Whilst we hope the worst is over, we know it will take some time – especially for smaller operators – to be out of the woods. We also know that the pandemic has accelerated trends that were already happening in the industry, especially the move to online and mobile. At the Gambling Commission, throughout the last 20 months or so we have tracked how the pandemic has led to changes in people’s behaviour and how the risks they may be exposed to have changed. We have, at times, taken quick, uncompromising and necessary action to address those risks. But as we look to move forwards and beyond the pandemic, many of us are asking where has it left us today and where next?

In terms of where the Gambling Commission is today, this year has been one of change. In our new Chief Executive Andrew Rhodes and our new Chair, Marcus Boyle, the Commission has the leadership to meet the challenges and opportunities ahead. But if anyone is thinking this will mean our priorities will change, they are mistaken. In fact, the Gambling Commission is coming out of this year more focussed than ever before on our remit to make gambling fairer, safer and crime free.

And this is an important point. The last few years is a tale of escalating enforcement by the Commission, not less. We have issued over £100 million of penalty packages since 2017/18 and revoked 10 operator licences since then as well. And that doesn’t include those licences that have been surrendered before we completed our investigations. Just one recent example of this was the online operator BGO. With almost 2 million customers in Great Britain before they surrendered their licence, it should be a reminder that the Gambling Commission will take action against any operator, regardless of scale.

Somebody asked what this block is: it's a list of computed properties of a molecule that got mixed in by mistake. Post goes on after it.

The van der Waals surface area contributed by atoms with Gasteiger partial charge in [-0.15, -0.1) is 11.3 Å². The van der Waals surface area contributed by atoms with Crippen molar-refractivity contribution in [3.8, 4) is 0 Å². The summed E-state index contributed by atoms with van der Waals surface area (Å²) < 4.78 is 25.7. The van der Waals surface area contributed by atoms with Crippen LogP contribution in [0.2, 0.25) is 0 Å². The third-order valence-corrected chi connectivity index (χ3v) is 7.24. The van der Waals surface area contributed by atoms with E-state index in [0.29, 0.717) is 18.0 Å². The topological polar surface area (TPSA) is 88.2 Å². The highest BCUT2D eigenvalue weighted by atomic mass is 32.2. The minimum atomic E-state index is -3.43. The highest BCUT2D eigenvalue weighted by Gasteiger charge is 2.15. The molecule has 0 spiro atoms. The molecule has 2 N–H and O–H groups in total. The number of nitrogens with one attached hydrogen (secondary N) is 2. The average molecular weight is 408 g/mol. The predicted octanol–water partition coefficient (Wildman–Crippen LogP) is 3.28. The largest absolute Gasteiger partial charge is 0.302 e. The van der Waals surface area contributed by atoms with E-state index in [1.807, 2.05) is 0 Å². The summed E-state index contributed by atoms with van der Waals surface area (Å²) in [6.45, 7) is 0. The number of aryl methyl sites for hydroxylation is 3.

The Gambling Commission will continue to be relentless in investigating and taking action against operators who don’t meet our standards. But at the Commission we also know that to truly raise standards for all consumers we can deliver quicker progress if we can collaborate with the industry as opposed to merely punishing failings. The Industry Challenges, that the Commission announced just over two years ago, delivered improvements for consumers on:

  • the treatment of High Value Customers or ‘VIPs’
  • the design of online games and products
  • the use of Ad-Tech to protect children, young people and people who may be vulnerable.

And all of those improvements started from a call for collaboration. This is the relationship we want with industry in the pursuit of ever fairer and safer gambling. We want to get to that, we want to get to a place where the level of harm caused by gambling is reducing, helped by a constructive and collaborative relationship with industry. And from the meetings Andrew and Marcus have had so far with operators, we know operators want that too. But if we want a grown-up relationship, we need to start from shared facts.